Ezekiel 16 and Psalm 58-59

It seems to be God’s mysterious way that the morningss when I seemly have the least amount of time, he directs me to readings that are the longest. Ezekiel 16 is a longer chapter of 63 verses. While Ezekiel 15 compared the people of Jerusalem to the dead vine that was profitable for nothing but the fire, Ezekiel 16 compares them to the woman who has fallen to adultery and prostitution. Carson give a thoughtful description,

The language is shocking, horrible—and it is meant to be. The long analogy begins as a rather extreme version of My Fair Lady: absolutely everything this woman enjoys, not least life itself, is the direct result of God’s gracious intervention. But quite unlike My Fair Lady, in which the man proves to be an unthinking and self-centered manipulator until the “lady” he has created out of a street urchin rebukes him, here God is the One who proves indomitably faithful. Moreover, he is hurt by the ingratitude and betrayal implicit in this lady’s constant pursuit of other lovers—i.e., other gods. She proves to be not only “weak-willed” but “brazen” (Ezekiel 16:30). Worse, while prostitutes receive a fee for their services, this woman pays others so that she can sleep with them. Israel has not so much been seduced by idolatry or somehow been paid to engage in idolatry, as she has taken the active role and has paid quite a bit so that she can indulge in idolatry, precisely because that is what she wants to do.1

One of the ideas that I thought about this morning while reading Ezekiel 16 was the critical importance of convenant keeping both for myself and for the character of God. There are several verses in this chapter that are important to re-read:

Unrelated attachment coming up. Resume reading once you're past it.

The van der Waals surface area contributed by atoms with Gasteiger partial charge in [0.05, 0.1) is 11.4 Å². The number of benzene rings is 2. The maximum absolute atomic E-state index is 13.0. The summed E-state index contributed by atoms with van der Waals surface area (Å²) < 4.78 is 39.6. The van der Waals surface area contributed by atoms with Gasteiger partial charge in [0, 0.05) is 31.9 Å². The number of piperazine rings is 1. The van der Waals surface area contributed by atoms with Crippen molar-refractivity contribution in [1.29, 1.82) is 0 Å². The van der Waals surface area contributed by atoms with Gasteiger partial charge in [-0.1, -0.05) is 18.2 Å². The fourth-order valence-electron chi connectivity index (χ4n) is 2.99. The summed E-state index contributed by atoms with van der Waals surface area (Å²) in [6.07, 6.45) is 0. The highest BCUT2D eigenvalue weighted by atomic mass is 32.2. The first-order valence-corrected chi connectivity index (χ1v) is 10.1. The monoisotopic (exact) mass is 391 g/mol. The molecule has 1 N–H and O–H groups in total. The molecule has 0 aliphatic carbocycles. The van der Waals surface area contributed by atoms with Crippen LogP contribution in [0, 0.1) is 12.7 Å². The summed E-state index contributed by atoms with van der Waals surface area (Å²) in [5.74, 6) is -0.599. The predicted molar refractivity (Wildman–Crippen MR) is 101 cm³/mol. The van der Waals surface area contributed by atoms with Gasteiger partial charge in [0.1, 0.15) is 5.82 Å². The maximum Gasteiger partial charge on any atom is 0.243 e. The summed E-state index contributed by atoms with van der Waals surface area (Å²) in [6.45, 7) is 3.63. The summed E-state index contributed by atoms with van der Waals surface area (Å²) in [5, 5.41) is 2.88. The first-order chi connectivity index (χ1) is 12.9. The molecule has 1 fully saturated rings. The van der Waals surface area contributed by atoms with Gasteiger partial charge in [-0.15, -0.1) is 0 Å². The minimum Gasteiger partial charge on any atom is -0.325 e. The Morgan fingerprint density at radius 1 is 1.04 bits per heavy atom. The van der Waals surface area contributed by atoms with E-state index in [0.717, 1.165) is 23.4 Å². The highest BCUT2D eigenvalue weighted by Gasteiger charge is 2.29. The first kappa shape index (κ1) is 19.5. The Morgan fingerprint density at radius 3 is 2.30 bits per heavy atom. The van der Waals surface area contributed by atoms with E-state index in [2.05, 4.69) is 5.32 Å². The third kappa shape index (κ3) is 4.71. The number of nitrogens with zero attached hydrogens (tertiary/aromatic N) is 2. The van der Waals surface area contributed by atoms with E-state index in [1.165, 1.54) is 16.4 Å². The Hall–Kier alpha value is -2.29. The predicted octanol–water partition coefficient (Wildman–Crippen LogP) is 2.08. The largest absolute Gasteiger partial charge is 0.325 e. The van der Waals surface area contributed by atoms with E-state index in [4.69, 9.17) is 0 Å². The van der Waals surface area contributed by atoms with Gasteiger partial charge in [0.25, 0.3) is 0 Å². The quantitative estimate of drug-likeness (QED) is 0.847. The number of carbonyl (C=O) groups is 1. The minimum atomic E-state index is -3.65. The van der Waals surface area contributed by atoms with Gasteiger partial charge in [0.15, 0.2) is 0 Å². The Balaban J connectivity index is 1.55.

• Ezekiel 16:43
  • Ezekiel 16:60
  • Ezekiel 16:61
  • Ezekiel 16:63

While reading each of the above verses, reflect on 1 Corinthians 11:23-26. One of the key words in each of these passages is remember. When the temptation to sin presents itself, do I pause to remember? Do the promises of God come to mind? Do I recall the “red letter” words of Jesus?

Years back, the organization Promise Keepers was started. There was much emphasis placed on being a man who kept his promises to his wife, his children, his employer, etc. These are critical steps of being a good man, but the most important promise or covenant that a man or woman must keep is the convenant with God! Promise Keepers likely addressed that point also, I don’t recall, but regardless, it is one of if not the most important actions that I must purpose to take.

In Psalm 58, David cries out to God to curse and punish his enemies. We have a strong desire for justice. When wicked men attack us or the people and ideas we care about, we long for God to step in anc deal with the “bad guys”! But what about when I am the bad guy? Do I still desire God’s justice when I am the offending one? It seems like we are pleased with God’s justice when it concerns others and God’s mercy when it concerns us. I am thankful for the mercy of God, but I hope it compels me to judge my own sin and bring it before the cross.

Psalm 59 continues the plea of the psalmist for God to rise up against his enemies. It adds an additional aspect of his cry for protection from God. My favorite verses from this psalm are found near the end. Psalm 59:16 describes God as a fortress and a refuge. David praise God for His “steadfast love”, a phrase describing God that I have observed in many of the psalms that I have read recently.

1 D. A. Carson, For the Love of God: a Daily Companion for Discovering the Riches of God’s Word., vol. 2 (Wheaton, IL: Crossway Books, 1998), 25.

Ezekiel 9 and Psalm 48

Ezekiel 9 is a sobering passage. In his vision, Ezekiel sees God call forth the “executioners”. There are six of them – one commentary describes them as Levite guards and another as heavenly beings. Each one is equipped with a mappats (some type of war club, literally “shattering weapon”). There is also a seventh figure whose responsibility is to go throughout the population of Jerusalem and put a mark on the forehead of any of those who have not been a part of the idolatry, a righteous remnant. The executioners begin with the elders, the first group described in Ezek. 8:11.